UV Exposure and Melanoma Risk in Patients With Skin of Color

February 23, 2021 Tags:

Doctor examing young black man's hair with dermatoscopy

Ultraviolet (UV) radiation exposure is a well-established risk factor for melanoma skin cancer in fair-skinned individuals, who are more likely to be diagnosed with melanoma. However, research is limited in regards to how UV radiation exposure affects melanoma risk in people of color. This is an important issue to understand because people of color tend to be diagnosed with melanoma at more advanced stages, leading to lower survival rates and worse outcomes compared to white patients. So far, the preliminary research suggests that UV exposure may not be as important of a risk factor for melanoma development in patients with skin of color. This leads to the question: should people of color still apply sunscreen? Experts say yes. Additional research is still needed to clarify and confirm these findings, and sunscreen is still vital in preventing other skin-related changes like melasma and sun damage. If you have any questions regarding sunscreen usage or the right type of sunscreen for your skin type, contact our office to learn more about your options.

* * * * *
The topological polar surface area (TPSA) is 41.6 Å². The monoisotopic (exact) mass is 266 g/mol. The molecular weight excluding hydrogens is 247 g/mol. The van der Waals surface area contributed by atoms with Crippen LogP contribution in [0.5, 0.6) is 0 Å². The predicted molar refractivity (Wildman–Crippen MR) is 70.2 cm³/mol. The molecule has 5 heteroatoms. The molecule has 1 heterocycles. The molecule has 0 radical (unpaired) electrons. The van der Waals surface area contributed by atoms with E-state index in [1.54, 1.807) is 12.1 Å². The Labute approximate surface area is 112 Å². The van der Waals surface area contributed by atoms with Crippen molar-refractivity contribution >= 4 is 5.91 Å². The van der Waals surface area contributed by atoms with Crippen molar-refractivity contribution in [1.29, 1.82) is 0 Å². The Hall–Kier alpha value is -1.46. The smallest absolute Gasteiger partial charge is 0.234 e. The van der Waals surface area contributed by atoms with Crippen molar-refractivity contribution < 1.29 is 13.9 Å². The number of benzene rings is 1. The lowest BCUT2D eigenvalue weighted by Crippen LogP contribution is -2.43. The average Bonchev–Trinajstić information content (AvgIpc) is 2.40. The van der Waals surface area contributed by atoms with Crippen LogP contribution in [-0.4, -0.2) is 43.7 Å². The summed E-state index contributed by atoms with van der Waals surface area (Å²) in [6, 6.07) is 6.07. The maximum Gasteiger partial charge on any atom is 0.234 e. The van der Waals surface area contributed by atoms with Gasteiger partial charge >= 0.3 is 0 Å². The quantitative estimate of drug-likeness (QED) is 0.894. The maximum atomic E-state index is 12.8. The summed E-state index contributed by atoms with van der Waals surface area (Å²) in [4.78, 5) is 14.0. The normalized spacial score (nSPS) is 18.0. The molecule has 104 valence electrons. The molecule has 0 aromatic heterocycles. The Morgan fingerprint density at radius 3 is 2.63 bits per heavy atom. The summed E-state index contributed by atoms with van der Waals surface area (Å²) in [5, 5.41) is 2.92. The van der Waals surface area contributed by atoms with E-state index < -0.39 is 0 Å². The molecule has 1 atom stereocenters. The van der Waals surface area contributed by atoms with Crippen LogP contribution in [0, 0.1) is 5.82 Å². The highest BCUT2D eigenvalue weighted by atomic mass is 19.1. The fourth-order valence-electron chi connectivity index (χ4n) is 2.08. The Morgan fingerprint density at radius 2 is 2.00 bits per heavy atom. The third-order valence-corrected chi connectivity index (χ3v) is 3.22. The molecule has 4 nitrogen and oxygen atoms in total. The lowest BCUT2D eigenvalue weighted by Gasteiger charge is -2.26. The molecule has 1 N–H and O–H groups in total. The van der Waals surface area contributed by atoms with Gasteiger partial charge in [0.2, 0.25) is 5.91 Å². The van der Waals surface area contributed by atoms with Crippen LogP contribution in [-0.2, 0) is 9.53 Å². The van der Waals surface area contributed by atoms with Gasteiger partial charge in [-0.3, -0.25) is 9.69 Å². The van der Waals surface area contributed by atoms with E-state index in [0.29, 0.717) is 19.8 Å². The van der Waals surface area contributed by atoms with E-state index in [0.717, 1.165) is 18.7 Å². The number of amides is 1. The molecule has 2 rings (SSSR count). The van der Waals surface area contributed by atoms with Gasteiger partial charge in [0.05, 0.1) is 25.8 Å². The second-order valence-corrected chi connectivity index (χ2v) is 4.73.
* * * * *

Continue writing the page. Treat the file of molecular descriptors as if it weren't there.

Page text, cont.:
Learn more: https://www.dermatologyadvisor.com/home/topics/skin-cancer/sun-and-skin-cancer-in-patients-of-color/